July 12, 1939 Perry Nelson is driving along the palisades when suddenly another vehicle swerves into his lane, a tire blows out, and his car careens off the road and over a bluff. The last thing he sees before his head connects with the boulders below is a girl in a green bathing suit, prancing along the shore....
When he wakes, the girl in green is a woman dressed in furs and the sun-drenched shore has transformed into snowcapped mountains. The woman, Diana, rescues Perry from the bitter cold and takes him inside her home to rest and recuperate.
Later they debate the cause of the accident, for Diana is unfamiliar with the concept of a tire blowout and Perry cannot comprehend snowfall in mid-July. Then Diana shares with him a vital piece of information: The date is now January 7. The year...2086.
When his shock subsides, Perry begins an exhaustive study of global evolution over the past 150 years. He learns, among other things, that a United Europe was formed and led by Edward, Duke of Windsor; former New York City mayor LaGuardia served two terms as president of the United States; the military draft was completely reconceived; banks became publicly owned and operated; and in the year 2003, two helicopters destroyed the island of Manhattan in a galvanizing act of war. This education in the ways of the modern world emboldens Perry to assimilate to life in the twenty-first century.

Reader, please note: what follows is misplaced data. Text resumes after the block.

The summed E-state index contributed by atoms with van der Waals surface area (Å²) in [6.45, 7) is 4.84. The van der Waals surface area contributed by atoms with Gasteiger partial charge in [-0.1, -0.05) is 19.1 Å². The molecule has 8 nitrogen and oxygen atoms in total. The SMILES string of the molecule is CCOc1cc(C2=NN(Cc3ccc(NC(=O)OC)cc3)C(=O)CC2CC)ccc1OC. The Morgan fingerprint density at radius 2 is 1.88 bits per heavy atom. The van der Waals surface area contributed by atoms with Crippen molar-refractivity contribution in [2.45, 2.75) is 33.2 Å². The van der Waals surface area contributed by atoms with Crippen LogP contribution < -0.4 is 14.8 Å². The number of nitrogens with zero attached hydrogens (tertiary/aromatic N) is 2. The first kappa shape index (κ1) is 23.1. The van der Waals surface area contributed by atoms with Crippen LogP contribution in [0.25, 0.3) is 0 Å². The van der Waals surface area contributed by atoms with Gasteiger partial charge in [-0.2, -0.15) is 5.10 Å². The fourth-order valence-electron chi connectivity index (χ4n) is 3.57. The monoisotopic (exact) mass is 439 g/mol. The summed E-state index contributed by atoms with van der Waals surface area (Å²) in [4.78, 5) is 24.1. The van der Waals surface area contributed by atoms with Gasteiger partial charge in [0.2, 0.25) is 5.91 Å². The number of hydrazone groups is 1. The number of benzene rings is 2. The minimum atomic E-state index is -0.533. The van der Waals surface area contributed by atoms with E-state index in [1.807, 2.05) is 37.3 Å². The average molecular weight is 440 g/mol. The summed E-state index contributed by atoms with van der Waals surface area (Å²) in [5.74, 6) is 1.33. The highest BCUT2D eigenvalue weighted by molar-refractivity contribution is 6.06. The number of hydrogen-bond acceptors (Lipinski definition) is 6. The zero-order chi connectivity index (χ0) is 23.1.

But education brings with it inescapable truths -- the economic and legal systems, the government, and even the dynamic between men and women remain alien to Perry, the customs of the new day continually testing his mental and emotional resolve. Yet it is precisely his knowledge of a bygone era that will serve Perry best, as the man from 1939 seems destined to lead his newfound peers even further into the future than they could have imagined.